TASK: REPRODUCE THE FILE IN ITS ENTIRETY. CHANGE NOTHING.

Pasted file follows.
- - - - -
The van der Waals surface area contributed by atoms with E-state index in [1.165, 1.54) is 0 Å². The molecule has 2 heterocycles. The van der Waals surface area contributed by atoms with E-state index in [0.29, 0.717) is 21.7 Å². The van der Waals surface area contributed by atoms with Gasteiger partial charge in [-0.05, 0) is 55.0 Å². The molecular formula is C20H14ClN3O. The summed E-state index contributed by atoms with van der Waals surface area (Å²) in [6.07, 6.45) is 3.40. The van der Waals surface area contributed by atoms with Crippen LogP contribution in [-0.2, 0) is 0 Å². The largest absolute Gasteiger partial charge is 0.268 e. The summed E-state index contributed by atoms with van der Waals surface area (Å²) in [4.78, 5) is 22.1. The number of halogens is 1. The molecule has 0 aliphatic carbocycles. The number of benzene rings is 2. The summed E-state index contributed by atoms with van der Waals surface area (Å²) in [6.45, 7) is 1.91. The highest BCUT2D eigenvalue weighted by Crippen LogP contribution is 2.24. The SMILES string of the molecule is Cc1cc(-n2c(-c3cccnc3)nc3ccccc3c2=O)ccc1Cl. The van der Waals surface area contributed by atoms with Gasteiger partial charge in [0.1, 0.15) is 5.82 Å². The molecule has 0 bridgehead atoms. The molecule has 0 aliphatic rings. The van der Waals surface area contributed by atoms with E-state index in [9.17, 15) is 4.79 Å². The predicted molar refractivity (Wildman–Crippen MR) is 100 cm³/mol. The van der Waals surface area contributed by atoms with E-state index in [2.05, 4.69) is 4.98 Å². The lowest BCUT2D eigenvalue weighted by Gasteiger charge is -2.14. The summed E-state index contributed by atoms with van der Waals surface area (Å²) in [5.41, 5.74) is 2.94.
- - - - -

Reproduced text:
The van der Waals surface area contributed by atoms with E-state index in [1.165, 1.54) is 0 Å². The molecule has 2 heterocycles. The van der Waals surface area contributed by atoms with E-state index in [0.29, 0.717) is 21.7 Å². The van der Waals surface area contributed by atoms with Gasteiger partial charge in [-0.05, 0) is 55.0 Å². The molecular formula is C20H14ClN3O. The summed E-state index contributed by atoms with van der Waals surface area (Å²) in [6.07, 6.45) is 3.40. The van der Waals surface area contributed by atoms with Crippen LogP contribution in [-0.2, 0) is 0 Å². The largest absolute Gasteiger partial charge is 0.268 e. The summed E-state index contributed by atoms with van der Waals surface area (Å²) in [4.78, 5) is 22.1. The number of halogens is 1. The molecule has 0 aliphatic carbocycles. The number of benzene rings is 2. The summed E-state index contributed by atoms with van der Waals surface area (Å²) in [6.45, 7) is 1.91. The highest BCUT2D eigenvalue weighted by Crippen LogP contribution is 2.24. The SMILES string of the molecule is Cc1cc(-n2c(-c3cccnc3)nc3ccccc3c2=O)ccc1Cl. The van der Waals surface area contributed by atoms with Gasteiger partial charge in [0.1, 0.15) is 5.82 Å². The molecule has 0 bridgehead atoms. The molecule has 0 aliphatic rings. The van der Waals surface area contributed by atoms with E-state index in [9.17, 15) is 4.79 Å². The predicted molar refractivity (Wildman–Crippen MR) is 100 cm³/mol. The van der Waals surface area contributed by atoms with E-state index in [2.05, 4.69) is 4.98 Å². The lowest BCUT2D eigenvalue weighted by Gasteiger charge is -2.14. The summed E-state index contributed by atoms with van der Waals surface area (Å²) in [5.41, 5.74) is 2.94.